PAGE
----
I have a goal of improving my Spanish.
That's really it in a nutshell.
I know a lot of people talk about learning new languages – and that's great. But, that's not my goal.
You see, I already speak Spanish.
Umm. OK Kevin. Exactly how good is your Spanish?
This isn't a brag post. It's far from it.
I just want to take my intermediate level Spanish, or whatever it is, and make a huge jump toward being awesome. As I'll explain, I've got pretty much unlimited resources and contacts to make it happen, so I'm going to do some experimentation to see what moves the needle the most. If you already speak a language, but want to level it up as well, I encourage you to come along with me. I'm sure you'll be able to pick out something new, or at least reinforce what you already know.
If you're thinking about learning a new language, then you're also in the right spot. I'll be sharing a lot of the struggles I've had over the years while learning Spanish.
My real word uses of Spanish
I've used Spanish while traveling, ordering food, watching movies/TV, listening to the radio, striking up conversations, making friends, speaking in front of groups, performing in plays, and a lot of other things.
I speak well, but with some effort, I know I can dramatically improve how well others understand me. A little extra effort would open up a lot more doors for me in my life.
Here's a paragraph from the post I did introducing the challenges I'll be focusing on over the coming months.
I understand that I still have an accent. I also know that sometimes, when I get out of my comfort topics, I struggle to communicate my ideas to others. I can talk about food, travel, and plenty of other topics, but it's times when I get involved in authentic conversations that I need to work harder.
A good example of this just happened recently. I went in to volunteer at my wife's school to record a podcast with the kids. I've done podcasts with several different grades over the years, but this time I had to explain my podcasting expertise in Spanish. My wife is teaching in the Spanish bilingual program, so everything was in 100% Spanish. My vocabulary wasn't up to the challenge, and so although I got the message across, I could have done it a lot easier if I had a wider vocabulary, and if I had spoken with more confidence.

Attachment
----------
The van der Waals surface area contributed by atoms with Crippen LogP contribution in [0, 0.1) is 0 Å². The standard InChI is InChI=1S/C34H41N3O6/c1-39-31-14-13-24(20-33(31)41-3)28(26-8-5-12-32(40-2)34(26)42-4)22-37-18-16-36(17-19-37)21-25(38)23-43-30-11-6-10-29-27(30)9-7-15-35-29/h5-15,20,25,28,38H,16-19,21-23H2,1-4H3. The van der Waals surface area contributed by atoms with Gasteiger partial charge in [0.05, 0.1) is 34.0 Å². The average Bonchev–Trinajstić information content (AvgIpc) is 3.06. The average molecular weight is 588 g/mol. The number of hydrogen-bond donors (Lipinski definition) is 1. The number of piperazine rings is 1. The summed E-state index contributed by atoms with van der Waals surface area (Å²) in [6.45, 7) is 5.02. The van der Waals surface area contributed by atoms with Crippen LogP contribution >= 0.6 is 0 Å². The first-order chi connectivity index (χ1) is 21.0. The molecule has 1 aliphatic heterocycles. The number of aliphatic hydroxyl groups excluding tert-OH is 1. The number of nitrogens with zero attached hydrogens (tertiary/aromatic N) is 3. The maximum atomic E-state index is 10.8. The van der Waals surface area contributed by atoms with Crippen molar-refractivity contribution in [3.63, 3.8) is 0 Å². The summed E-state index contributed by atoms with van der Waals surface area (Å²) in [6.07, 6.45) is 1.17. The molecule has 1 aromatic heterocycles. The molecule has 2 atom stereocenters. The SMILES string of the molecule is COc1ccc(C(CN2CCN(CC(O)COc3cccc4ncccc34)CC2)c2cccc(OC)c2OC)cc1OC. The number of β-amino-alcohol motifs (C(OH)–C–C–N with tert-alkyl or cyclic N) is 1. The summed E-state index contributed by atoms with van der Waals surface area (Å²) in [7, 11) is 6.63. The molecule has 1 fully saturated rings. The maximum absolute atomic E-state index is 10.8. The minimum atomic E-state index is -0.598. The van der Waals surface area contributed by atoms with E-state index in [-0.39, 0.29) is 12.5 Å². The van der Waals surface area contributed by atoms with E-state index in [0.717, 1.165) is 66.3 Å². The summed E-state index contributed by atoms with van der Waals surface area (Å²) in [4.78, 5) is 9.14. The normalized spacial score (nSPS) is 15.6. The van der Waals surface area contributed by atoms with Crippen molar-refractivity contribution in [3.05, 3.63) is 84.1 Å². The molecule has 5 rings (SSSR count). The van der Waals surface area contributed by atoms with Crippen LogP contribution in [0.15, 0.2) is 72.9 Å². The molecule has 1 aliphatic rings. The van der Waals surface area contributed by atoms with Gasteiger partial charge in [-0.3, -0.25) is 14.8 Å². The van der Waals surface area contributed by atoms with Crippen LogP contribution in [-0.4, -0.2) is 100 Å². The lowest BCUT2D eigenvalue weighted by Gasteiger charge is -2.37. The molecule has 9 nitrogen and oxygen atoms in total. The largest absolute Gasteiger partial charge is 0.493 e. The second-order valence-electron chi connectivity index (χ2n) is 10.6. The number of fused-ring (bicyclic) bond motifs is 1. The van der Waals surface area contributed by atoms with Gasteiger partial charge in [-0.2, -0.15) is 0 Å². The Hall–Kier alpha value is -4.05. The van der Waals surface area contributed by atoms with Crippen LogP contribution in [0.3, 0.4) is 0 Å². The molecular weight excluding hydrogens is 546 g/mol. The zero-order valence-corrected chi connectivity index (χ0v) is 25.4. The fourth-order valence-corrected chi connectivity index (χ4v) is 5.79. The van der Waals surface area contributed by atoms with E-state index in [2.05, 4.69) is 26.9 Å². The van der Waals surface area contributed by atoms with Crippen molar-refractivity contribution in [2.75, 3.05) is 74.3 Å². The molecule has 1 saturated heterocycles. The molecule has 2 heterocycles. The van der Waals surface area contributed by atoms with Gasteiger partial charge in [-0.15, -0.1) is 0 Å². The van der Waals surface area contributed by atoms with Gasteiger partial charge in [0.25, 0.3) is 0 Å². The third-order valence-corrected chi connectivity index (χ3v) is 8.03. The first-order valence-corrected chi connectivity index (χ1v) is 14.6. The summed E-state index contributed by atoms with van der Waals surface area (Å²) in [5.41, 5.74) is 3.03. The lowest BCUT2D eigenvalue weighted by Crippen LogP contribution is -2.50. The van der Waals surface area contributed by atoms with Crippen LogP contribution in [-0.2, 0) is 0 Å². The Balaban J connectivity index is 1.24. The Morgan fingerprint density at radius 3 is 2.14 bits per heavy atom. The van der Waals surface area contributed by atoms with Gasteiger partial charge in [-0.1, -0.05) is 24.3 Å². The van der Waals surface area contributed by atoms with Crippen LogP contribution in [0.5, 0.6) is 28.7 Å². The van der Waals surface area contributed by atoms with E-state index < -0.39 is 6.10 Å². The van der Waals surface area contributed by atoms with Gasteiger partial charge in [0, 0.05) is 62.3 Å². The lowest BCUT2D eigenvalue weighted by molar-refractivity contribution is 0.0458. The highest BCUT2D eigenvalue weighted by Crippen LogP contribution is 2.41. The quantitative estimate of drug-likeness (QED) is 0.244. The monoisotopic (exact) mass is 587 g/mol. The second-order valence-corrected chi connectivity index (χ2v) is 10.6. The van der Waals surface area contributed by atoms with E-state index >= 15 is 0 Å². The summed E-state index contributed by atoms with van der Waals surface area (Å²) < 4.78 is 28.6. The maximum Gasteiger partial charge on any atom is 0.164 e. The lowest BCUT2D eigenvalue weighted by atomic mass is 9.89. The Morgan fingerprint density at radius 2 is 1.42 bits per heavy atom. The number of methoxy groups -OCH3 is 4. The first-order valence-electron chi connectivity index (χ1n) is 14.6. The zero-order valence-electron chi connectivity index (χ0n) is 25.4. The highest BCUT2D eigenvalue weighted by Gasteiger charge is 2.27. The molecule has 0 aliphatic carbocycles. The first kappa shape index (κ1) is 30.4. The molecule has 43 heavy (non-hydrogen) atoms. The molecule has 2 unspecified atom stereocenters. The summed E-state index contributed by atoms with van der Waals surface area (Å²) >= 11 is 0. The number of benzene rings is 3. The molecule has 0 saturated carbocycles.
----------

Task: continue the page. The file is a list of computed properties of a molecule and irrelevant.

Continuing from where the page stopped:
I decided to break the mold and try something different when I went to university. That's when I chose to tackle Spanish. I didn't need a language for my commerce degree, but I figured there was no use going to university without picking up a new language. It just seemed like the right thing to do.
Growing up I had always taken French in school. English and French are the two official languages of Canada, so that means most people take French growing up. I took it for 11 years of my schooling. Unfortunately, after all those years, I wasn't able to say much beyond basic greetings and the weather. There was no way I could use French for travel or any other real-world use.
I figured a change was in order heading into my first year of university, so I picked Spanish. I reasoned that since it was a Romance language like French, that my background would help me pick it up faster. It also just seemed like a cool language.
I ended up taking two courses, and that was that.
I learned a few thousand words and felt like I was pretty smart, but I felt shy speaking it.
I still remember times in my Spanish 200 class when we would go over homework. I usually did my work, but there were a few times where I hadn't. Luckily the teacher would go around the room and ask every student. He'd go row-by-row and seat-by-seat. I would count the number of people ahead of me, and then figure out which question I would have to answer. As it came to my turn I would do my best to get the answer out right and hope I wasn't asked to explain or do any more speaking. It was terrifying for me.
After that second course, I decided to focus on other subjects and I left my Spanish where it was. I had learned a few thousand words, lots of verbs, and some grammar. I definitely couldn't have carried on any type of conversation at that point. I had only ever done exactly what was asked of me during class. I think I felt like my language experiment was coming to an end at that point.
Yeah, you guessed it. I ended up learning Spanish for a girl.
About two years after my failed Spanish experiment, I met my wife. Yay. The end.
Alright. The story isn't quite that quick.